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bullwark

Irish offensive line blows holes in Pitt's hopes

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Dave Wannstedt promised to bring a new attitude of tough, physical football to the Pitt program when he was hired to coach the Panthers in December. He talked of a tough running game and a defense that would physically dominate and shut down opponents.

Wannstedt may still deliver all that, but last night he got a taste of reality as the Notre Dame Fighting Irish marched into Heinz Field then stomped all over the Panthers in one of the most-anticipated openers in Pitt history, 42-21. The beating was so bad that many of the 66,451 -- the second-largest crowd at Heinz Field to see a Pitt game -- began leaving midway through the third quarter.

Notre Dame coach Charlie Weis may be an offensive genius, but it certainly didn't take much imagination to figure out that the Panthers' defensive front could not match up against the formidable Irish offensive line.

As such, the game plan was simple -- pound the Panthers into submission with the running game, then knock them out cold with big plays in the passing game. The results were simply devastating as Notre Dame rushed for 275 yards on 50 carries.

The bludgeoning by Notre Dame's offensive line was so thorough that had the late Howard Cosell been the color commentator, he probably would have quit covering football the same way he quit covering boxing after watching Larry Holmes beat up Gerry Cooney all those years ago.

"I would say we won the line of scrimmage," Weis said. "Our players played very physical; that is what we are looking for, that is what we tried to do, and it showed up."

Despite the Panthers' obvious physical disadvantages, Wannstedt stepped up to the microphone at his post-game news conference and took blame for the loss, saying he didn't do a good job of getting the Panthers prepared to play a game of this magnitude.

I am disappointed," Wannstedt said. "I must have not done a good enough job myself of not letting our guys read newspapers and magazines and think that we were probably a little better football team and a little further along then what we are today. I, really, from a fundamental standpoint, particularly on defense, did not do a good enough job of getting these guys prepared.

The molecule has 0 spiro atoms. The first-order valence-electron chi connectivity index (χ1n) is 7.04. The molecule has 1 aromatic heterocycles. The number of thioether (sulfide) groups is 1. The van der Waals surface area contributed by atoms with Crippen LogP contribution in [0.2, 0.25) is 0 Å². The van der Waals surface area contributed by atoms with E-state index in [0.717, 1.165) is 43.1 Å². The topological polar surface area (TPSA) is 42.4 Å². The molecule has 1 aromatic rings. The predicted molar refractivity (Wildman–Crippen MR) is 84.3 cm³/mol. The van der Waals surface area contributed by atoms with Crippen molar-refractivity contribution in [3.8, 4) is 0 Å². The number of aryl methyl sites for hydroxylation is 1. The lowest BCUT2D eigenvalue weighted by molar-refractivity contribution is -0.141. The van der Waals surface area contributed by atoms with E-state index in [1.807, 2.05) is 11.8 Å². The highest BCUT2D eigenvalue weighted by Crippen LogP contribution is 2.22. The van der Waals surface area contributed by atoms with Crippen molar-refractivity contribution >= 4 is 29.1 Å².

"We also did not deal with adversity the way championship teams deal with adversity. We just didn't handle it well."

Pitt linebacker H.B. Blades added, "Football is a game of will, and they wanted it more than we did. There are no excuses, there are no fingers to point -- they just beat us in every aspect of the game."

Things got off to a good start for the Panthers as they took the opening kick and drove 73 yards in 8 plays and scored on a 39-yard touchdown pass from Tyler Palko to Greg Lee. The play was set up by the Panthers' running, and Palko's play-action pass on first down froze the safety and enabled Lee to get behind the secondary.

The Irish responded immediately with a six-play, 78-yard drive that took only 2:39. The drive served as the blueprint for the way Notre Dame would exploit its obvious advantage upfront.

The Irish began by running the ball five consecutive plays to get two first downs. Notre Dame quarterback Brady Quinn then threw two screen passes, the second of which went to Darius Walker for 51 yards and a touchdown.

On the scoring play, Quinn looked downfield, but had enough time to scan the entire field before throwing it underneath to Walker, who had a host of blockers to escort him down the sideline.

Pitt was forced to punt on its next series, then stopped the Irish when Darrelle Revis intercepted a Quinn pass. The Panthers cashed in on the turnover when Josh Cummings kicked a (collegiate) Heinz Field-record 49-yard field goal.

At that point, all of the emotion and adrenaline the Panthers began the game with wore off, and their physical deficiencies became too much to overcome.

The Irish used a nine-play, 65-yard drive and took a 14-10 lead on a 2-yard run by Walker on their first series of the second quarter, then forced Pitt to punt and pushed their lead to 21-10 on the ensuing possession. The scoring play was a 2-yard run by Rashon Powers-Neal, but the score was set up by the two runs that preceded it, for a total of nine yards, by Washington High School graduate Travis Thomas.

Once again, the Irish marched down the field with little opposition. The result was a run defense that didn't get close to the runner until he was a few yards beyond the line of scrimmage and a pass rush that was non-existent.

"Going into the game, the game plan was to be as physical as possible," Powers-Neal said. "As the game went on, you could see us rolling. They were looking tired, worn out."

Any chance the Panthers had of getting back into the game, or at least matching the Irish score-for-score went out the window when Marcus Furman fumbled the ensuing kickoff and Notre Dame's Chinedum Ndukwe recovered it at the Panthers' 19.

Two plays later, Quinn put Pitt out of its misery with a 19-yard touchdown pass to Jeff Samardzija, who made an diving catch in the back of the end zone between safeties Mike Phillips and Tez Morris.

http://www.post-gazette.com/pg/05247/565602.stm

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I have to give those fans credit for staying until the 3rd quarter. I couldn't watch any more half way through the 2nd quarter. It was hard seeing one of the projected best Big East schools this year go down so hard. It was shocking.

DW

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Hoping Pitt rebounds and doesn't falter any further ... ND may be for real.

Go BULLS !!!

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